Lasting legacy: City woman’s death 30 years ago spurred smoke detector bylaw

Sarnia fire prevention officer Dave Potts, left, with Bev Stratton and Phil Egan, who lost their sister in a fire 30 years ago. France’s Egan’s death sparked a campaign that resulted in Sarnia passing a mandatory smoke detector law. Glenn Ogilvie

Cathy Dobson

Thirty years after a tragic house fire took the life of a young Sarnia woman, her memory lives on thanks to her family’s determination to improve local fire safety.

Twenty-four-year-old Frances Egan came from a big family that included her parents, June and Joseph, and 10 children.

She had moved to an apartment on Davis Street just weeks before it caught fire on Jan. 25, 1985. There was no smoke alarm to wake her.  Faulty wiring was to blame.

“She was a young woman just starting out,” recalled her brother, Phil. “Thirty years later, I still can’t talk easily about it.”

Another brother said Frances taught him to read and nurtured a lifelong love of the printed word.

“I still miss her every day and it hurts to think she could still be here if her home had only been equipped with a working smoke detector,” said Paul Egan, now a political affairs reporter with the Detroit Free Press.

Frances’ death galvanized the family.

A foundation was set up to raise money for smoke alarms, which were distributed to hundreds of Sarnia homes.  Firefighters, electricians and family members installed the devices for seniors and others who lacked resources.

The family wrote pamphlets explaining why smoke alarms save lives and urging homeowners to get equipped. With the help of city hall and local boy scouts, brochures were delivered to 22,000 Sarnia homes.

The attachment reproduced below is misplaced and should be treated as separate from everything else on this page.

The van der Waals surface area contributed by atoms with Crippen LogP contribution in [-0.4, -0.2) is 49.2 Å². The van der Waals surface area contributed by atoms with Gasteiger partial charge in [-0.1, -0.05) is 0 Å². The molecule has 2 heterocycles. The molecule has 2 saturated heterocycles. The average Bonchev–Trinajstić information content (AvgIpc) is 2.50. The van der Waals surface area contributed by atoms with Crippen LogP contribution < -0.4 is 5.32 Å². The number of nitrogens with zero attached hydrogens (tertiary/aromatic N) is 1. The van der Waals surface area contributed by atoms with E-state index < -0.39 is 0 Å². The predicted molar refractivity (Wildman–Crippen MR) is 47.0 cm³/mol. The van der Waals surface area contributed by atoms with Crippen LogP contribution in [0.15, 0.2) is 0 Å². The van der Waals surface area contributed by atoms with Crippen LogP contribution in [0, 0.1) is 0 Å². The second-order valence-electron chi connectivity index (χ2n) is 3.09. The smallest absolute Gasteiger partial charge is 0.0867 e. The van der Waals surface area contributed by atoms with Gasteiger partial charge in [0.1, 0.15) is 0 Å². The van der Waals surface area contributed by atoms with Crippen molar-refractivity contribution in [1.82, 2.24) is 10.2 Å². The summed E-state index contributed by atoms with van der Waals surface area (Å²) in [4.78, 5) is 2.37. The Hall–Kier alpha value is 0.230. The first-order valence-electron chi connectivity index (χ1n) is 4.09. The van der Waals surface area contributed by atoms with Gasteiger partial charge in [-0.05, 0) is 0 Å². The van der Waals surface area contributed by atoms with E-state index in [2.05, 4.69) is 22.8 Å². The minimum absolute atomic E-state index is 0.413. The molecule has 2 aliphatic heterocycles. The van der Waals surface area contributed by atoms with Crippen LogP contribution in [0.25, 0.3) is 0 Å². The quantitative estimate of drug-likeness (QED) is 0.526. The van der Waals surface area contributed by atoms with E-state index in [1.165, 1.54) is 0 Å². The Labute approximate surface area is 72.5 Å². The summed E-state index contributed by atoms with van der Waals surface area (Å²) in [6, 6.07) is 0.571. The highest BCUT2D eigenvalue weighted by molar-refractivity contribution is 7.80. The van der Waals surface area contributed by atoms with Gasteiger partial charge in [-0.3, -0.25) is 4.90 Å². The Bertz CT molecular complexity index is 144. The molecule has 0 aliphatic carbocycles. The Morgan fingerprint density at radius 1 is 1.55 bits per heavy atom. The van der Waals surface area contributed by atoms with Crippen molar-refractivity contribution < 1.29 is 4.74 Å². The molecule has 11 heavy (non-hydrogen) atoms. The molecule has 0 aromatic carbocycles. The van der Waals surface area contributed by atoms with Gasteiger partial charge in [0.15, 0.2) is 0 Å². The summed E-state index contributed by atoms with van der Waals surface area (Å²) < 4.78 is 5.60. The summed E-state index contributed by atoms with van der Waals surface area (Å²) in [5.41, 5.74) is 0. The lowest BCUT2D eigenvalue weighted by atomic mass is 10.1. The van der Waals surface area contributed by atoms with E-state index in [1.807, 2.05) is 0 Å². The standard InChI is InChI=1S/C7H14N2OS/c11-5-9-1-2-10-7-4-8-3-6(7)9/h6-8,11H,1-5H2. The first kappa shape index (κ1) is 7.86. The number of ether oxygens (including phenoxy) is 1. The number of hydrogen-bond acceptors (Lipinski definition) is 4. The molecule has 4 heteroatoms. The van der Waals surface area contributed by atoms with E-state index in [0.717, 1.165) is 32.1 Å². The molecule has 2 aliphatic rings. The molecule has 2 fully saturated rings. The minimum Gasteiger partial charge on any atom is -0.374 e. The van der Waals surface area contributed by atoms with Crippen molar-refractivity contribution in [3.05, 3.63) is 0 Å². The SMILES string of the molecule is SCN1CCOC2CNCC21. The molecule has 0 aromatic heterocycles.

Joe Egan dedicated a great deal of time to educating the community, said son Phil.

“Dad went into the schools to talk to the kids. And he pushed to make smoke alarms mandatory in Sarnia.

“We just didn’t want it to happen to another family.”

France’s parents were named to Sarnia Mayor Marceil Saddy’s honour list for their remarkable crusade.

Along the way, the Egan family became allies of Sarnia’s firefighters, pushing successfully to get a municipal smoke alarm bylaw passed and to keep the East Street fire hall open when it was threatened with closure.

Even 30 years later, that relationship remains strong. On the anniversary of France’s death last week, family members arrived at the East Street fire hall with a meal for the men on duty.

“We wanted to thank the firefighting fraternity for their service and to express the family’s appreciation for their efforts to save (our) sister’s life,” Phil said.

Frances Egan’s legacy is unusual, said Sarnia Fire Prevention Officer Dave Potts.

“This is a case where the family took on a lot of work so no one else would suffer. The Egans have been key in the fight to get awareness raised in our community about smoke alarms.”

City smoke alarm use jumped to 80% from 60% in the year following Frances’ death, and Sarnia passed a bylaw making smoke alarms mandatory.

It wasn’t until years later, in 1997, that Ontario followed suit, Potts noted.

“At a time when it wasn’t prevalent, the Egans were really strong advocates of smoke alarms and took it to a whole new level,” said Mayor Mike Bradley, a family friend and council member at the time of the fire.

“They took a tragedy that ended a young woman’s life and turned it into a positive.”